The Local Peace Economy calls on everyone everywhere to join us and take the UN and pledge: “We are resolved to a Decade of Action to free the human race from the tyranny of poverty and want and to heal and secure our planet. We are determined to take the bold and transformative steps which are necessary.   As we embark on this collective journey, we pledge that no one will be left behind.”

A Decade of Action to deliver the SDGs | DISD

The Local Peace Economy has been working with local people and groups active within their community and joining with other communities to build a safe, just and green society where community members are free from want and suffering and are not financially supporting the suffering of others in the local and world community. So join us as we  pledge to work urgently to shift the world onto a sustainable and resilient path of peace, that leaves no one behind.

Act Now Illustration

For more information on  sustainable choices and actions visit: The UN Campaign for Individual Action: http://www.un.org/en/actnow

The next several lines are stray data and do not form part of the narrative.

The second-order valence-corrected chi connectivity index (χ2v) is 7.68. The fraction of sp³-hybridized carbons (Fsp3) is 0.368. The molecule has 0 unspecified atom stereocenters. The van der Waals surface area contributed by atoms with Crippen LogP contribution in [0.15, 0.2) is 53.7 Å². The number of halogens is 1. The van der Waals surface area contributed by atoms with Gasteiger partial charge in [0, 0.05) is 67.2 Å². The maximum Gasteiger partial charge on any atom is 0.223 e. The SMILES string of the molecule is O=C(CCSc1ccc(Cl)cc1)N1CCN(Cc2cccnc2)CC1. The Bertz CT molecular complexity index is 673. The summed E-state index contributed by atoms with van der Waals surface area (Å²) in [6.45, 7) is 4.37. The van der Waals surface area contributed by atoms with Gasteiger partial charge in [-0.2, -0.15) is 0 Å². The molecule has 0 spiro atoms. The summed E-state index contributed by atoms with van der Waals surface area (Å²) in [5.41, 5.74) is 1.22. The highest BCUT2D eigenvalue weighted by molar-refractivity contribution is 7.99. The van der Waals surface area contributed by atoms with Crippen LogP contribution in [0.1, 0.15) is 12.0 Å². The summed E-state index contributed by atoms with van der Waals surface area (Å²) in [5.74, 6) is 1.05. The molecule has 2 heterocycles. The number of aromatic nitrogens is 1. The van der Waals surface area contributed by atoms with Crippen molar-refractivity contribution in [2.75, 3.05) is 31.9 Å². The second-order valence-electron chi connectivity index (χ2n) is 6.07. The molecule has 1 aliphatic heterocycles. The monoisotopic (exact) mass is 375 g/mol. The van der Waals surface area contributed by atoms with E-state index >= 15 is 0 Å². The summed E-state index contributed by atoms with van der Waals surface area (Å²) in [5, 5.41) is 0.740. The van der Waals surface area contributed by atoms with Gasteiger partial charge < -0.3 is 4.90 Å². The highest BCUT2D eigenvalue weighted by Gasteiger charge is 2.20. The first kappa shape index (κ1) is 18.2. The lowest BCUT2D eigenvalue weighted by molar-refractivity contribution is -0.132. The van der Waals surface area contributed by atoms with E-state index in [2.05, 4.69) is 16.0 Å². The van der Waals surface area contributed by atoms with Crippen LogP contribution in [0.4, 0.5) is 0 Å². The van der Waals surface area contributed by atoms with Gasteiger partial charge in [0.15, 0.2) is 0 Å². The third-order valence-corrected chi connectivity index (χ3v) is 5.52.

Information SDGs:http://www.un.org/sustainabledevelopment

CodePink is a women's grassroots-initiated, worldwide organization of women and men working for peace, social justice and a green economy. CodePink SF serves the San Francisco Bay Area and beyond.










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The national CodePink organization organizes for justice for Iraqis and to hold war criminals accountable. CodePink actively opposes the U.S. war in Afghanistan, torture, the detention center at Guantanamo, weaponized and spy drones, the prosecution of whistleblowers, U.S. support for the Israeli occupation of Palestine and repressive regimes.

Rooted in a network of local organizers, CodePink's tactics include satire, street theatre, creative visuals, civil resistance, and directly challenging powerful decision-makers in government and corporations. And, of course, wearing pink!